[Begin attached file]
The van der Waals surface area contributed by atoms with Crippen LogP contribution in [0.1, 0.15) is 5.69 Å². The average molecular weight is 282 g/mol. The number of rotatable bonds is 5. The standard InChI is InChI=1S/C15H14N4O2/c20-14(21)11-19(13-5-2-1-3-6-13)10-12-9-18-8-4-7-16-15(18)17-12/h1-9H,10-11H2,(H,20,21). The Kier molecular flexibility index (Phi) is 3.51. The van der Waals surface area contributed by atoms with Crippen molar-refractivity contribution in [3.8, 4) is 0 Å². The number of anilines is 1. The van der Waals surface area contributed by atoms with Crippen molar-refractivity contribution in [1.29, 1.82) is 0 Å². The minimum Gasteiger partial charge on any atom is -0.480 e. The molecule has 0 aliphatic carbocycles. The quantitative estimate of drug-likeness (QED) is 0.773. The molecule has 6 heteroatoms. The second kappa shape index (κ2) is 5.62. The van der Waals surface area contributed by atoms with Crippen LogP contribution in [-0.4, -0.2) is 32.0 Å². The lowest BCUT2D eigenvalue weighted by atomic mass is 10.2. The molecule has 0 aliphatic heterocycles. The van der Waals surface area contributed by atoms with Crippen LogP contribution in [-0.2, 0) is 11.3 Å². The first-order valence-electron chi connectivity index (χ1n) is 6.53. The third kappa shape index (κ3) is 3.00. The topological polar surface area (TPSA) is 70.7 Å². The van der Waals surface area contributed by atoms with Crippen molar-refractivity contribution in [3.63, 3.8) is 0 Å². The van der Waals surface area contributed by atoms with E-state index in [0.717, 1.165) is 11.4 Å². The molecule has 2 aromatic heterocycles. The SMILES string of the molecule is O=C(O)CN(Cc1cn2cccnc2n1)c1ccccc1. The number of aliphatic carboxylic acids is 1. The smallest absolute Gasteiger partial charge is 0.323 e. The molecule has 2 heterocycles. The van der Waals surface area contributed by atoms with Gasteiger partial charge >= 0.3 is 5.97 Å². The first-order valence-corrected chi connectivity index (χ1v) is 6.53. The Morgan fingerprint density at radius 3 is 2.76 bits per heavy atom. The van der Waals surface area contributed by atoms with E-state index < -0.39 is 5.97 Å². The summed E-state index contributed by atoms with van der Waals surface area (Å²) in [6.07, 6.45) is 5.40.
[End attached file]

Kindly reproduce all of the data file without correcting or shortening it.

The van der Waals surface area contributed by atoms with Crippen LogP contribution in [0.1, 0.15) is 5.69 Å². The average molecular weight is 282 g/mol. The number of rotatable bonds is 5. The standard InChI is InChI=1S/C15H14N4O2/c20-14(21)11-19(13-5-2-1-3-6-13)10-12-9-18-8-4-7-16-15(18)17-12/h1-9H,10-11H2,(H,20,21). The Kier molecular flexibility index (Phi) is 3.51. The van der Waals surface area contributed by atoms with Crippen molar-refractivity contribution in [3.8, 4) is 0 Å². The number of anilines is 1. The van der Waals surface area contributed by atoms with Crippen molar-refractivity contribution in [1.29, 1.82) is 0 Å². The minimum Gasteiger partial charge on any atom is -0.480 e. The molecule has 0 aliphatic carbocycles. The quantitative estimate of drug-likeness (QED) is 0.773. The molecule has 6 heteroatoms. The second kappa shape index (κ2) is 5.62. The van der Waals surface area contributed by atoms with Crippen LogP contribution in [-0.4, -0.2) is 32.0 Å². The lowest BCUT2D eigenvalue weighted by atomic mass is 10.2. The molecule has 0 aliphatic heterocycles. The van der Waals surface area contributed by atoms with Crippen LogP contribution in [-0.2, 0) is 11.3 Å². The first-order valence-electron chi connectivity index (χ1n) is 6.53. The third kappa shape index (κ3) is 3.00. The topological polar surface area (TPSA) is 70.7 Å². The van der Waals surface area contributed by atoms with Crippen molar-refractivity contribution in [3.63, 3.8) is 0 Å². The van der Waals surface area contributed by atoms with E-state index in [0.717, 1.165) is 11.4 Å². The molecule has 2 aromatic heterocycles. The SMILES string of the molecule is O=C(O)CN(Cc1cn2cccnc2n1)c1ccccc1. The number of aliphatic carboxylic acids is 1. The smallest absolute Gasteiger partial charge is 0.323 e. The molecule has 2 heterocycles. The van der Waals surface area contributed by atoms with Gasteiger partial charge >= 0.3 is 5.97 Å². The first-order valence-corrected chi connectivity index (χ1v) is 6.53. The Morgan fingerprint density at radius 3 is 2.76 bits per heavy atom. The van der Waals surface area contributed by atoms with E-state index < -0.39 is 5.97 Å². The summed E-state index contributed by atoms with van der Waals surface area (Å²) in [6.07, 6.45) is 5.40.